Towards the uprising sun, and sought by paths
Remote, and forests wide, the land by fate
Foredoomed to see the issue of the war.
Thessalia on that side where Titan first
Raises the wintry day, by Ossa's rocks
Is prisoned in: but in th' advancing year
When higher in the vault his chariot rides
'Tis Pelion that meets the morning rays.
And when beside the Lion's flames he drives
The middle course, Othrys with woody top
Screens his chief ardour. On the hither side
Pindus receives the breezes of the west
And as the evening falls brings darkness in.
There too Olympus, at whose foot who dwells
Nor fears the north nor sees the shining bear.
Between these mountains hemmed, in ancient time
The fields were marsh, for Tempe's pass not yet
Was cleft, to give an exit to the streams
That filled the plain: but when Alcides' hand
Smote Ossa from Olympus at a blow,4
And Nereus wondered at the sudden flood
Of waters to the main, then on the shore
(Would it had slept for ever 'neath the deep)
Seaborn Achilles' home Pharsalus rose;
And Phylace 5 whence sailed that ship of old
Whose keel first touched upon the beach of Troy;
And Dorion mournful for the Muses' ire
On Thamyris 6 vanquished: Trachis; Melibe
Strong in the shafts 7 of Hercules, the price
Of that most awful torch; Larissa's hold
Potent of yore; and Argos,8 famous erst,
O'er which men pass the ploughshare: and the spot
Fabled as Echionian Thebes,9 where once
Agave bore in exile to the pyre
(Grieving 'twas all she had) the head and neck
Of Pentheus massacred. The lake set free
Flowed forth in many rivers: to the west
AEas,10 a gentle stream; nor stronger flows
The sire of Isis ravished from his arms;
And Achelous, rival for the hand
Of OEneus' daughter, rolls his earthy flood 11
To silt the shore beside the neighbouring isles.
Evenus 12 purpled by the Centaur's blood
Wanders through Calydon: in the Malian Gulf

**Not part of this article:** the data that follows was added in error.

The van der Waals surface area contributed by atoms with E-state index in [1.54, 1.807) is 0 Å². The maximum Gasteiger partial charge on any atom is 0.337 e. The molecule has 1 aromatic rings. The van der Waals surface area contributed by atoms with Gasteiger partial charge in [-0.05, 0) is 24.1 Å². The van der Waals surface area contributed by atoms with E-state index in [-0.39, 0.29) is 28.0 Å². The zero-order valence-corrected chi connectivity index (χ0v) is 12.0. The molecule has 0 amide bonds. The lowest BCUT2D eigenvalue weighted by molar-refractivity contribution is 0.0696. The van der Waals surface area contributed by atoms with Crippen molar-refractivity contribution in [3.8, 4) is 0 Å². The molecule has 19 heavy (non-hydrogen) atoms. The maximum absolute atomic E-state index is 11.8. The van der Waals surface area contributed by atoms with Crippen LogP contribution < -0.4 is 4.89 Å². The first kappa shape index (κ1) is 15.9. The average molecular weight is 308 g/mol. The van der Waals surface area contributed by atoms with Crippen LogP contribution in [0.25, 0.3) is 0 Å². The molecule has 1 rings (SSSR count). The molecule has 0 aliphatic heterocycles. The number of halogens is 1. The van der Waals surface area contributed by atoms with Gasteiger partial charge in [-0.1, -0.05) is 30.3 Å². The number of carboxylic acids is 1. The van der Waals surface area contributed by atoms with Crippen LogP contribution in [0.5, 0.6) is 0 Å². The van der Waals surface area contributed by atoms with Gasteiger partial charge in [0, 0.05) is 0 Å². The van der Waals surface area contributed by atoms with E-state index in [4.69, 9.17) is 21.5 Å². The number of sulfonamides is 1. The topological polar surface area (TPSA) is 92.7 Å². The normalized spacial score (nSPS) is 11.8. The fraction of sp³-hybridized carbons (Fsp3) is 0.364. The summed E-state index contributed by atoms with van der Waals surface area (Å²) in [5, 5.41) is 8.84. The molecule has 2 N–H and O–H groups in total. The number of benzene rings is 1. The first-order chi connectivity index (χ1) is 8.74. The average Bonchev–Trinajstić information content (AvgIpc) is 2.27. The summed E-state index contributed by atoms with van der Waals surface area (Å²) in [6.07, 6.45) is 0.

Thy rapids fall, Spercheius: pure the wave
With which Amphrysos 13 irrigates the meads
Where once Apollo served: Anaurus 14 flows
Breathing no vapour forth; no humid air
Ripples his surface: and whatever stream,
Nameless itself, to Ocean gives its waves
Through thee, Peneus:15 whirled in eddies foams
Apidanus; Enipeus lingers on
Swift only when fresh streams his volume swell:
And thus Asopus takes his ordered course,
Phoenix and Melas; but Eurotas keeps
His stream aloof from that with which he flows,
Peneus, gliding on his top as though
Upon the channel. Fable says that, sprung
From darkest pools of Styx, with common floods
He scorns to mingle, mindful of his source,
So that the gods above may fear him still.
Soon as were sped the rivers, Boebian ploughs
Dark with its riches broke the virgin soil;
Then came Lelegians to press the share,
And Dolopes and sons of AEolus
By whom the glebe was furrowed. Steed-renowned
Magnetians dwelt there, and the Minyan race
Who smote the sounding billows with the oar.
There in the cavern from the pregnant cloud
Ixion's sons found birth, the Centaur brood
Half beast, half human: Monychus who broke
The stubborn rocks of Pholoe, Rhoetus fierce
Hurling from OEta's top gigantic elms
Which northern storms could hardly overturn;
Pholus, Alcides' host: Nessus who bore
The Queen across Evenus' 16 waves, to feel
The deadly arrow for his shameful deed;
And aged Chiron 17 who with wintry star
Against the huger Scorpion draws his bow.
Here sparkled on the land the warrior seed; 18
Here leaped the charger from Thessalian rocks 19
Struck by the trident of the Ocean King,
Omen of dreadful war; here first he learned,